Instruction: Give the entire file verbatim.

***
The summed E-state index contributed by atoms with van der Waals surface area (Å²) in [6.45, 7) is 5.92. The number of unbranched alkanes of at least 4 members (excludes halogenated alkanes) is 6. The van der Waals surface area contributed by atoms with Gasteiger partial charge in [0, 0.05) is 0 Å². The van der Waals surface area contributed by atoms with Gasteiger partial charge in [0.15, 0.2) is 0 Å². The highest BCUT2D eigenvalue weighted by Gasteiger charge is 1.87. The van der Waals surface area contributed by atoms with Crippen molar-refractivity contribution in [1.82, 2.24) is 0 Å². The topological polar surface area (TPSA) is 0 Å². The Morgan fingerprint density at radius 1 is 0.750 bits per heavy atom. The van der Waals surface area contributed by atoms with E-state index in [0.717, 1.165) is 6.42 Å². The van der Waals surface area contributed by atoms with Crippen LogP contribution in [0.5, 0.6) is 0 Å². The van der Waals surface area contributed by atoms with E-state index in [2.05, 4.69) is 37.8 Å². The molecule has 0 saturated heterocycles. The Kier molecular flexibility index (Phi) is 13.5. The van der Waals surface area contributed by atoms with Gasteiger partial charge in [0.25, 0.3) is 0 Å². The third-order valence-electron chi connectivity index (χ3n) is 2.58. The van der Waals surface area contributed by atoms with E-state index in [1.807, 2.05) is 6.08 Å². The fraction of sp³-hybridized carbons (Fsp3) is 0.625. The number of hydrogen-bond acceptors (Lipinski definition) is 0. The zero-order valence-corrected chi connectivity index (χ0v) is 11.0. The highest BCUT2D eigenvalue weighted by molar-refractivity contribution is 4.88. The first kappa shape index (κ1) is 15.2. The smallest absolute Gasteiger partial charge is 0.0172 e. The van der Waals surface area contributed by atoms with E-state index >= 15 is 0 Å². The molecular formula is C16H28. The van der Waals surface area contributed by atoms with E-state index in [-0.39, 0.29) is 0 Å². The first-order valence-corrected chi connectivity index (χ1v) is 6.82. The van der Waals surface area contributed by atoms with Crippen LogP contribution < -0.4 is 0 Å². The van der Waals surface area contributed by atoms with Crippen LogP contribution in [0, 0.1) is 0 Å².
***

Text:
The summed E-state index contributed by atoms with van der Waals surface area (Å²) in [6.45, 7) is 5.92. The number of unbranched alkanes of at least 4 members (excludes halogenated alkanes) is 6. The van der Waals surface area contributed by atoms with Gasteiger partial charge in [0, 0.05) is 0 Å². The van der Waals surface area contributed by atoms with Gasteiger partial charge in [0.15, 0.2) is 0 Å². The highest BCUT2D eigenvalue weighted by Gasteiger charge is 1.87. The van der Waals surface area contributed by atoms with Crippen molar-refractivity contribution in [1.82, 2.24) is 0 Å². The topological polar surface area (TPSA) is 0 Å². The Morgan fingerprint density at radius 1 is 0.750 bits per heavy atom. The van der Waals surface area contributed by atoms with E-state index in [0.717, 1.165) is 6.42 Å². The van der Waals surface area contributed by atoms with Crippen LogP contribution in [0.5, 0.6) is 0 Å². The van der Waals surface area contributed by atoms with E-state index in [2.05, 4.69) is 37.8 Å². The molecule has 0 saturated heterocycles. The Kier molecular flexibility index (Phi) is 13.5. The van der Waals surface area contributed by atoms with Gasteiger partial charge in [0.25, 0.3) is 0 Å². The third-order valence-electron chi connectivity index (χ3n) is 2.58. The van der Waals surface area contributed by atoms with E-state index in [1.807, 2.05) is 6.08 Å². The fraction of sp³-hybridized carbons (Fsp3) is 0.625. The number of hydrogen-bond acceptors (Lipinski definition) is 0. The zero-order valence-corrected chi connectivity index (χ0v) is 11.0. The highest BCUT2D eigenvalue weighted by molar-refractivity contribution is 4.88. The first kappa shape index (κ1) is 15.2. The smallest absolute Gasteiger partial charge is 0.0172 e. The van der Waals surface area contributed by atoms with E-state index >= 15 is 0 Å². The molecular formula is C16H28. The van der Waals surface area contributed by atoms with E-state index in [-0.39, 0.29) is 0 Å². The first-order valence-corrected chi connectivity index (χ1v) is 6.82. The van der Waals surface area contributed by atoms with Crippen LogP contribution < -0.4 is 0 Å². The van der Waals surface area contributed by atoms with Crippen LogP contribution in [0, 0.1) is 0 Å².